Insulin Resistance and Liver Injury in Patients with Hepatitis C Are Not Associated with Virus-Specific Changes in Adipocytokines

Adipocytokines are chemical messengers produced by adipose (fat) tissue. They include tumor necrosis factor alpha (TNF-alpha), interleukin 6 (IL-6), leptin, and adiponectin.

As reported in the July 2007 issue of Hepatology, Australian researchers tested the hypothesis that these adipocytokines contribute to chronic HCV-associated insulin resistance and liver injury.

The investigators first compared the serum adipocytokine levels and homeostasis model assessment of insulin resistance (HOMA-IR) scores of 154 untreated, non-diabetic, HCV-infected men with stage 0-2 (absent to moderate) liver fibrosis versus those of 75 healthy HCV negative volunteers matched for age, body mass index (BMI), and waist-to-hip ratio.

Next, they examined whether adipocytokine levels were associated with the extent of hepatic steatosis, portal/periportal inflammation, and fibrosis in the total cohort of 240 HCV-infected men.



"Whereas leptin and adiponectin contribute to insulin resistance, none of the adipocytokines accounted for the elevated insulin resistance in HCV-infected subjects," the authors concluded. "The adipocytokines were not associated with histological features of chronic HCV infection except for TNF-alpha which correlated with portal/periportal inflammation."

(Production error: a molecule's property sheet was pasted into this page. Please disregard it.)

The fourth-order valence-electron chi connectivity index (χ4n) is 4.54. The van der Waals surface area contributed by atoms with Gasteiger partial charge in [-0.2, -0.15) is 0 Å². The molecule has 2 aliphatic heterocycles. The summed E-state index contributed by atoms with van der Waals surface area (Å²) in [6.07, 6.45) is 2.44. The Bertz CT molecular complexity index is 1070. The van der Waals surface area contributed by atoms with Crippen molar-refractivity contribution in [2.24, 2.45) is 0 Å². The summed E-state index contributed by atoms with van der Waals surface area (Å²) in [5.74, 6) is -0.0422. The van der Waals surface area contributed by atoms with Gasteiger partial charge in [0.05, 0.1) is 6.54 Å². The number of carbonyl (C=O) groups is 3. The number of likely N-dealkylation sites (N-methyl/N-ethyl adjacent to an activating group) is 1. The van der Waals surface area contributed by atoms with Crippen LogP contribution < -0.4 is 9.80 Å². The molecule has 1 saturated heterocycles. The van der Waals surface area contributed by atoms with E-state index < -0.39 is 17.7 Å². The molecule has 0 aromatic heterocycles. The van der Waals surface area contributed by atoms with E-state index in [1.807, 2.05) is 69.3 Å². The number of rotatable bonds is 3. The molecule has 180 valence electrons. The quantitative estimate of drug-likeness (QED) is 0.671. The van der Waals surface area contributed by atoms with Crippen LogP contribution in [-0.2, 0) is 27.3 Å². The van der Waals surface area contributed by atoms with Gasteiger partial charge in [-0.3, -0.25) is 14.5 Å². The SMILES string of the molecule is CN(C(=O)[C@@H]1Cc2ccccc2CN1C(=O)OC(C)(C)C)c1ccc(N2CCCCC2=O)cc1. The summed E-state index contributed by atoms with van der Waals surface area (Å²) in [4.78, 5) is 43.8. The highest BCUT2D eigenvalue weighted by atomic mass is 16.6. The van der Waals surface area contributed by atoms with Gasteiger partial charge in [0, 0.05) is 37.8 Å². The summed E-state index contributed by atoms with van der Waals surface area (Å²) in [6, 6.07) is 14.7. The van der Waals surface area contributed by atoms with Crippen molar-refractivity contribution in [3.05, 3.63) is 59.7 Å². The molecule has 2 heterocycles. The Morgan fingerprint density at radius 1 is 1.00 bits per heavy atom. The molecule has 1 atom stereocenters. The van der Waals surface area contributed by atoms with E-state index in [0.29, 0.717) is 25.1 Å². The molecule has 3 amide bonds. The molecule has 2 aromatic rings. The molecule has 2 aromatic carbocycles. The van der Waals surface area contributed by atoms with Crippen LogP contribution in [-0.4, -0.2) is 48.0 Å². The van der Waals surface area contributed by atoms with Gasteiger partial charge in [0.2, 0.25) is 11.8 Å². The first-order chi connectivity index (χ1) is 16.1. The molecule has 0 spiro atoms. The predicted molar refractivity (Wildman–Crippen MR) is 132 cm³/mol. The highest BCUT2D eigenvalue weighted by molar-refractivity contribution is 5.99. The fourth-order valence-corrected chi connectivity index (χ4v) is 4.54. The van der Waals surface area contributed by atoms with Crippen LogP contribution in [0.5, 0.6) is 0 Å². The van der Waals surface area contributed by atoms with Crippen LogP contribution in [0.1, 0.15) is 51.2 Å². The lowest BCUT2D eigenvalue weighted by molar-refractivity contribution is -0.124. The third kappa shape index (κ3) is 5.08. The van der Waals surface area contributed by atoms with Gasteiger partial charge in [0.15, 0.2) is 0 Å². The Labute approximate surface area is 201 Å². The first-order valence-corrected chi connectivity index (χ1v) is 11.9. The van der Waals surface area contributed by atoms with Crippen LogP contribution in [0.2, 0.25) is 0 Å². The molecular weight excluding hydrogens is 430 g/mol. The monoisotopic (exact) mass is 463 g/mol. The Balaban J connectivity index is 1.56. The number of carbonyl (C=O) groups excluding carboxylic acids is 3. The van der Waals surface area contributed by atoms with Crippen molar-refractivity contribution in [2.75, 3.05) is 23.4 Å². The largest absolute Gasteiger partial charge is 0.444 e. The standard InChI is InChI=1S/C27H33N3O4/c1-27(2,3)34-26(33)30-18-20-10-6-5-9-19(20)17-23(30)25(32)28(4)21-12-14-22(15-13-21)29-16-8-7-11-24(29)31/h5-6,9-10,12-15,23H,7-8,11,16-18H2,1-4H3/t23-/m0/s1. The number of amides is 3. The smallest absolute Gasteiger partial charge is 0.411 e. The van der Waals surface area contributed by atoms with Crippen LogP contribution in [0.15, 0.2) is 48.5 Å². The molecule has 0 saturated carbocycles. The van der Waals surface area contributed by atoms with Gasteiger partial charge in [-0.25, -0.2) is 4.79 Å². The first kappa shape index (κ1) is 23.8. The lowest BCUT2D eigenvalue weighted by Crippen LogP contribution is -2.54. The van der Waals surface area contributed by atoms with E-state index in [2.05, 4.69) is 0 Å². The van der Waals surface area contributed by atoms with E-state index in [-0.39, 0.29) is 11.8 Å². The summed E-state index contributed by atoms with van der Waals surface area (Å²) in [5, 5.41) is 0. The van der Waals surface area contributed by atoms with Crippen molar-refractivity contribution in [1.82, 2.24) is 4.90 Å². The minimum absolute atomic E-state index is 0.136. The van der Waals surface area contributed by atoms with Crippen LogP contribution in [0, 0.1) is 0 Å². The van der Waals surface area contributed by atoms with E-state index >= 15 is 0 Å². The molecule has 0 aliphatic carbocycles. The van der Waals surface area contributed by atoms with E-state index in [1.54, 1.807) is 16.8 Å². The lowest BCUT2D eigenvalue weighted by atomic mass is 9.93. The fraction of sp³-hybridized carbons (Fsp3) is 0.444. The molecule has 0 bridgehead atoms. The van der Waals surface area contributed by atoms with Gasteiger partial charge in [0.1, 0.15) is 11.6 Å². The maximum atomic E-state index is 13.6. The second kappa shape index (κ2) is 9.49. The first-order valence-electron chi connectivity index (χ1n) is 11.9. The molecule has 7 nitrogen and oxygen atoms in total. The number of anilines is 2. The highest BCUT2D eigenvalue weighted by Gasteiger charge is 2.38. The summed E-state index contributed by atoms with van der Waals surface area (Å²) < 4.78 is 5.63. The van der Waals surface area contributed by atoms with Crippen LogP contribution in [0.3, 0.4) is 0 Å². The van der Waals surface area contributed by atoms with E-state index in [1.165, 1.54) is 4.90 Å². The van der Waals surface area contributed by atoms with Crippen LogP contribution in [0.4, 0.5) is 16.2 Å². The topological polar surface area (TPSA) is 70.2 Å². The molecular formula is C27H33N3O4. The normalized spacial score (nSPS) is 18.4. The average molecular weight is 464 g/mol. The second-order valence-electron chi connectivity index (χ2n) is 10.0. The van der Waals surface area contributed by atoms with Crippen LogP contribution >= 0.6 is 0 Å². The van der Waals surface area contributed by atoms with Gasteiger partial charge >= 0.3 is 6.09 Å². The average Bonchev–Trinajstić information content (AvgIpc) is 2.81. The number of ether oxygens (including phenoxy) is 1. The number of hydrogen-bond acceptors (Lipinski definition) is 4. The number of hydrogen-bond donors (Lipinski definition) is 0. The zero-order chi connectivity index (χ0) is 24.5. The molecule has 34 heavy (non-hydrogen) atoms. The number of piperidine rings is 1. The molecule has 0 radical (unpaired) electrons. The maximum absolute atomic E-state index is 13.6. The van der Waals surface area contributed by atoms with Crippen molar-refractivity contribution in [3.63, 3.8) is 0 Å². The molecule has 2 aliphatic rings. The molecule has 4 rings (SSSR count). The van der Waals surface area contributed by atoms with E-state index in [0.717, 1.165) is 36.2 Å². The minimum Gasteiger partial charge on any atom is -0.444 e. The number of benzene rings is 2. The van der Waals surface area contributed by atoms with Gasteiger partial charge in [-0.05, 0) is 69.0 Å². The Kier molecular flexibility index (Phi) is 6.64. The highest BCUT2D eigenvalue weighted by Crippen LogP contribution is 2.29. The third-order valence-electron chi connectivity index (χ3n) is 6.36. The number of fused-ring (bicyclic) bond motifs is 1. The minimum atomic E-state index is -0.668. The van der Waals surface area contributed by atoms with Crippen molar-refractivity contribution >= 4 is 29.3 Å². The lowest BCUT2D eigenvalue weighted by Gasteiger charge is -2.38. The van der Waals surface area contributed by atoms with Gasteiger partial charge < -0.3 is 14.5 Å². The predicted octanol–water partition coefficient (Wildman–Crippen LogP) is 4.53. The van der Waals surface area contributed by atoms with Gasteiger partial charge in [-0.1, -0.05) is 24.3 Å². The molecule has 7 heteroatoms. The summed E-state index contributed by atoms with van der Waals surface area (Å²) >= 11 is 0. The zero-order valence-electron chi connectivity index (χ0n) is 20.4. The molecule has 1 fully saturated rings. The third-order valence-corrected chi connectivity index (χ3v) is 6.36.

Based on these results, they suggested, "HCV-associated insulin resistance is most likely an adipocytokine-independent effect of the virus to modulate insulin sensitivity."


IH Cua, JM Hui, P Bandara, and others. Insulin resistance and liver injury in hepatitis C is not associated with virus-specific changes in adipocytokines. Hepatology 46(1): 66-73. July 2007. Hepatology is the official journal of the American Association for the Study of Liver Diseases (AASLD), published by John Wiley & Sons. Hepatology is available online via Wiley InterScience at